Israel and China both promoted many agreements of great magnitudes, most notably, among others, is the economic cooperation agreement back in July 2011. The agreement was signed following a drastic growth in exports from Israel to China in 2010, roughly by 95%, to a sum total of 2 Billion USD.

The year of 2013 also showed great promise, as bilateral trades between the two countries increased further. Chinese investors began looking towards Israeli firms as potential sources. On that year, the two countries enjoyed massive financial growths and high end deals, such as:

  1. A Chinese donation of 130 Million USD to “the Technion” in Israel, with the purpose of establishing a new research center.
  2. The Chinese Capital of Beijin achieved a 2 Billion USD tender to build the “Med-Red” railway, which is destined to connect the two cities of Ashdod and Eilat through the Negev Desert, and has already been discussed upon between the governments.
  3. The establishment of a 300 Million USD joint research center between the University of Tel Aviv and Tsinghua University.
  4. A Chinese acquisition of a controlling stake in an Israeli Dairy Company named “Tnuva”, for more than 1 Billion USD. Said acquisition was the biggest Chinese acquisition from Israel since 2011.

2014 followed with amazing Israeli-Chinese high tech deals summing up at 300 Million USD. The trade relations between the two states topped at 2015, reaching a total of 10 Billion USD. In addition, Chinese information technology companies are making routine, grandiose investments in the State of Israel up to this day, showing deep interest in the Israeli technological market.

The State of Israel is also a part China’s “Asian Infrastructure Investment Bank”, and a founding member with that. The Jewish State joined in as a process of becoming a major economic partner for China.

The two states also hold many respectable achievements in the economic field of Agriculture, such as joint development of agriculture technologies and agriculture trade fairs. Most notable in that field is the massive Chinese delegations visiting Israel to study and absorb knowledge regarding crops yields and dairy production.

Collision of Interests

Despite close relations between the People’s Republic of China and the State of Israel, the Chinese ally also maintains strong ties with Palestine. China went as far as voting in favor of the UN General Assembly Resolution 67/19 back in 2012, which officially granted Palestine non-member observer status in the UN.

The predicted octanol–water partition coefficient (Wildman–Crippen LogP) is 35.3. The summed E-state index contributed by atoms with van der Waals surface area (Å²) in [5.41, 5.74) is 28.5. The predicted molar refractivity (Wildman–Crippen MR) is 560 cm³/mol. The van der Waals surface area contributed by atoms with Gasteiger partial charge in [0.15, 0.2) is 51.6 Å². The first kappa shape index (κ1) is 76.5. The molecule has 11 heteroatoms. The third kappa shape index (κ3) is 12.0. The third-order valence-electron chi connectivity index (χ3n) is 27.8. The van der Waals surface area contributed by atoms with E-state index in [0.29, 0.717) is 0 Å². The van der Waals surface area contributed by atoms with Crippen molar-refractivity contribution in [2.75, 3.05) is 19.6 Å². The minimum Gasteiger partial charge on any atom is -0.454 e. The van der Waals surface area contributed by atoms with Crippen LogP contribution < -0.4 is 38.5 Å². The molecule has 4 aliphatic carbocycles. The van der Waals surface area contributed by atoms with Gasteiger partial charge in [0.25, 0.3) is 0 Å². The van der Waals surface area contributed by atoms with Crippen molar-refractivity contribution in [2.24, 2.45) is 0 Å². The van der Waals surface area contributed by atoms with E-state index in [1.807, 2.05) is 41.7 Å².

Furthermore, China yields many economic benefits from relations with Iran in the fields of gas, oil, trade, military, and most notably – nuclear weapons.

China assisted Iran in building a research reactor back in the 1980s, as well as supplying four other research reactors to promote the Iranian achievement of nuclear capabilities. The aid in the nuclear field came further in the form of the establishment of an enrichment plant, a nuclear power plant, and the establishment of a covert nuclear agreement between the two states (1990).

Today, however, China opposes Iran’s possible production and possession of nuclear weapons, but does not see any urgency in stopping it. China ultimately supported Resolution 1929 in the UN (2010) which imposed a fourth round of sanctions on Iran for its nuclear enrichment program, but initially opposed the sanctions due to their strong bilateral and nuclear cooperation. It was only through Israeli influence and lobbying that the Chinese support was given. In addition, China supported the establishment of investigation against Israel by the UNHRC for “war crimes” in Gaza during operation “Protective Edge” back in 2014.

Things may look complicated upon a deeper inspection, but the fruitful relations between Israel and China are undeniable.

PM Netanyahu’s visit to China concluded with amazing breakthroughs in relations:

  1. It was agreed to hasten the establishment of a free-trade zone between Israel and China and the work of the special economic cooperation committee.
  2. Prime Minister Netanyahu proposed the establishment of a fast track for Israeli and Chinese investors. It was agreed to advance the idea, which could lead to many joint agreements.
  3. Prime Minister Netanyahu also raised the issue of dedicating a direct air link between Shanghai and Tel Aviv.

Furthermore, the Israeli and Chinese sides signed a series of important bilateral agreements, namely the establishment of a multi-year task force plan, an agreement on foreign workers from China, an aviation cooperation agreement and the establishment of joint laboratories.

Since the start of 2017 things are looking very promising for the Jewish State following its official Foreign Policy of promoting relations with the East. As the fertile, economic ground between Israel and China is blossoming already, we can only look towards the future, which will guarantee the implementation and realization of the deep, very-existent ties between the two states.

Until then, we simple folk can continue enjoying our “China Towns” Restaurants, an already inseparable part of the Israeli cuisine.


Guy Golan
About Guy Golan 23 Articles
Guy partnered with David in the establishment of IsraeliDiplomacy and holds the position of Executive Director. He has written many articles regarding Israel's relations with Foreign Countries. An experienced analyst in International Affairs, Guy has years of knowledge from his military service in the prestigious International Cooperation Division of the IDF.